The ABCD’s of Significance

January 19, 2024

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At age 16, Richard Branson was struggling with school and having a difficult time seeing why all the work was worth the effort. So he took matters into his own hands; he dropped out. 

No one could have predicted what would come next. That just a few years later, Branson would go on to start Virgin Records, which would become a giant within the music industry. That he would eventually one day be knighted for his contribution to entrepreneurship. That later in the 21st century he would be in the mix with the commercial space tourism race through Virgin Galactic.

Somehow, Branson broke through the barriers in front of and around him. He pushed past the challenges and struggles to become one of the more successful businessmen of this generation. How did he do that?

He followed a simple idea.

Sir Richard Branson discovered a way of working early on in his business career, that if emulated, can propel you beyond just worldly success, but into the realm of a worthy and significant life. 

That idea is a mantra that Branson has ingrained into every one of his companies from their inception. He calls it “The ABCD’s” but his employees, friends, and even competitors know what it really stands for: “Always Be Connecting Dots.”

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Do you remember those craft pieces of paper that were covered with all the little numbered dots? The ones where if you took a pen or pencil or oversized crayon, and went from number to number, a fun image would begin to take shape?

From a young age, connecting dots makes sense to us because there is something in our brains that knows that point A is meant to be tethered to point B. Something that understands that those connections help us see the bigger picture of life.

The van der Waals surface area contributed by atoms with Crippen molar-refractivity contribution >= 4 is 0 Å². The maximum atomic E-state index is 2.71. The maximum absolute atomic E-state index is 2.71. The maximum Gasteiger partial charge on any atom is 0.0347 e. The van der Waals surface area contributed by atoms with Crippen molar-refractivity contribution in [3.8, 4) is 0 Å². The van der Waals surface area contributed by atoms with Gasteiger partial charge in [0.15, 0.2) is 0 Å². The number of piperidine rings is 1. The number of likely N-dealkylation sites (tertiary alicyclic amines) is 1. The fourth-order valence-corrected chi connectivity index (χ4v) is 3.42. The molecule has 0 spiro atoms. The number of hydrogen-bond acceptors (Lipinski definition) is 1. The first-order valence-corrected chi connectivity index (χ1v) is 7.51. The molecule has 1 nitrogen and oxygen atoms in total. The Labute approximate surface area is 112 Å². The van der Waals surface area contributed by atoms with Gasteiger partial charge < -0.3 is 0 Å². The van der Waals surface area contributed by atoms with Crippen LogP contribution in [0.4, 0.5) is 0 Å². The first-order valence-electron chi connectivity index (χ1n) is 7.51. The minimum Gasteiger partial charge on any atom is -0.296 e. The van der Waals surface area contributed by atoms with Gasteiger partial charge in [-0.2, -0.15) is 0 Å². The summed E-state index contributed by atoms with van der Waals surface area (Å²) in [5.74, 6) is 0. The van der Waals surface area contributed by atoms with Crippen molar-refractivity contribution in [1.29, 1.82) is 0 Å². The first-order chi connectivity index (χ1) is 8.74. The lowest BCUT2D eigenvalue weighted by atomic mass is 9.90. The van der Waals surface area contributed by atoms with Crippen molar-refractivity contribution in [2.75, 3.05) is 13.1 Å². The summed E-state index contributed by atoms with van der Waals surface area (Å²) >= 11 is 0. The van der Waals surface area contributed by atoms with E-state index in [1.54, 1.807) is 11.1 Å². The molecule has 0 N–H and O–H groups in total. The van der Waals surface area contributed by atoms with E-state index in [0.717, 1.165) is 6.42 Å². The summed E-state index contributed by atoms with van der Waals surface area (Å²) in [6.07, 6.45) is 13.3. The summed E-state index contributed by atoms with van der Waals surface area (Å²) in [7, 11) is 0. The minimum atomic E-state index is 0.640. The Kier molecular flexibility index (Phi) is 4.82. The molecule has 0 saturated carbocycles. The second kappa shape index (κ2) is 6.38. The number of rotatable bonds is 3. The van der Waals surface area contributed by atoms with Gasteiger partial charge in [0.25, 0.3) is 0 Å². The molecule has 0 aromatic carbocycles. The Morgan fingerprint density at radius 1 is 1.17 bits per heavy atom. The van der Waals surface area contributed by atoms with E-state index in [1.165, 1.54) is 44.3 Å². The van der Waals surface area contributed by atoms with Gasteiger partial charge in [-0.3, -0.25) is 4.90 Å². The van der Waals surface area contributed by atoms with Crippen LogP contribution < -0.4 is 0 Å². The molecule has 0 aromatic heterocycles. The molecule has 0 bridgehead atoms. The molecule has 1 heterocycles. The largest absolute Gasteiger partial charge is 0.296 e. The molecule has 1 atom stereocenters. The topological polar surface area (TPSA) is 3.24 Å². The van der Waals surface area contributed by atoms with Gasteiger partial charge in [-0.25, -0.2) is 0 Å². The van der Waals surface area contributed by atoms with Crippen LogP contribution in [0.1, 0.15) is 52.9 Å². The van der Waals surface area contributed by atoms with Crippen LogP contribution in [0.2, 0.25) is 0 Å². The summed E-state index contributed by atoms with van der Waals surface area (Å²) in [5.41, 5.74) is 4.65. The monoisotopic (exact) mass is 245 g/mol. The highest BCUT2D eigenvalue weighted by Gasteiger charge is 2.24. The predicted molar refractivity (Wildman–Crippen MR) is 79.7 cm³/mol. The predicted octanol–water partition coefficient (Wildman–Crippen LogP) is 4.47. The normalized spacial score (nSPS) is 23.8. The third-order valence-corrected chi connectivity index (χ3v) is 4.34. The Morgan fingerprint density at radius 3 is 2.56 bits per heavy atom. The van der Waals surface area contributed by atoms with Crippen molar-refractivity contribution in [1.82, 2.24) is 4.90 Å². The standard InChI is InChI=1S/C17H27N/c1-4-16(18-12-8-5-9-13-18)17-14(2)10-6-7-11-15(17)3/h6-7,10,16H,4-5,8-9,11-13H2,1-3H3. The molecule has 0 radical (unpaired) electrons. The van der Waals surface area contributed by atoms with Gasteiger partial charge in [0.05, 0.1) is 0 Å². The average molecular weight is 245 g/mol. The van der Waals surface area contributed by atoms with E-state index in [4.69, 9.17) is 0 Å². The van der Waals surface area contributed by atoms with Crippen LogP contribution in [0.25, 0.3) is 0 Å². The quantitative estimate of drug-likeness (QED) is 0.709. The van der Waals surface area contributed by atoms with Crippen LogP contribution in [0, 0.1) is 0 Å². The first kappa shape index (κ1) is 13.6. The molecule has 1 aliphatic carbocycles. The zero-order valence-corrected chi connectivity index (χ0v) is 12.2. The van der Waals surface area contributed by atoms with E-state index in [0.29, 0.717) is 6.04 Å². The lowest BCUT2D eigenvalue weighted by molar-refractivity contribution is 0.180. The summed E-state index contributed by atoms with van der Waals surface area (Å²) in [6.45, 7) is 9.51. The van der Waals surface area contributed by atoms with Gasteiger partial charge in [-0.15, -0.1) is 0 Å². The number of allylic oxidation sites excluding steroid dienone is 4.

This article is the fourth and final piece in a series around How to Live a Worthy Life. We’ve aimed to define what “worthwhile” truly means. We’ve looked at how you can stand out from the crowd and how you can stoke the Kingdom sparks inside your soul to bring impact and intentionality to your sphere of influence.

But this is our conclusion, because the simple reality is, without connecting the dots in your life, the previous advice may end up for naught. Connecting the pieces of your story is that powerful and provides that much of a foundation for your ability to live a worthwhile life.

However, just because it is natural doesn’t mean connecting the dots is easy. 

In his manifesto, Stop Stealing Dreams, Seth Godin wrote how high school and university students today are educated not in connecting dots, but rather in “collecting dots.” They are steered away from linking A to B and are instead measured on how many A’s and B’s and C’s they can amass.

But we’ve veered off the path of wisdom somewhere if we think that a stockpile of dots is a more accurate representation of success and significance than a life that is interconnected and tethered.

In fact, I’d argue that for those who follow Jesus and who desire to live a worthy life in their work, friendships, homes, that connecting, not collecting, the dots might just be the most important shift you can make as you mature and grow.

Why is this so important? What can we learn from this practice that changes the way we view significance and success? There are three key dots to connect to.

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Dot #1 - Your Story is Part of A Bigger Story

We live in a world surrounded by books, and we’re better off for it. However, there was a time, surprisingly not too long ago, when books were rare and were items of interest only to the wealthy or the highly educated.

In that day, people didn’t read stories. They told them. And often they told them piece by piece, bit by bit. 

It was an imperfect practice, but one of the joyous benefits of this form of storytelling was the knowledge that the story was never truly “over.” That every telling was a part of a much larger telling, a much grander narrative. 

The same is true of your life. Your days are a tangle of threads. A spool of significance. A jumble of all kinds of joys and sorrows and hopes and fears and doubts and triumphs. No one else is like you, but that doesn’t mean your story is one of isolated individualism.

Your story is a part of a bigger story. All of our stories are. 

Your job, work, or passions are all dots that can be connected back into the larger picture. How do you ultimately live a worthwhile life? You connect your impact with the larger impact of God’s kingdom. You understand that your life is both supremely meaningful and that it represents dots 14,704,812,343 - 14,704,812,347 on the tapestry of human history as overseen by a good and loving God.

You are a part of the most beautiful picture ever created and your dots matter. But it’s not just all about your dots.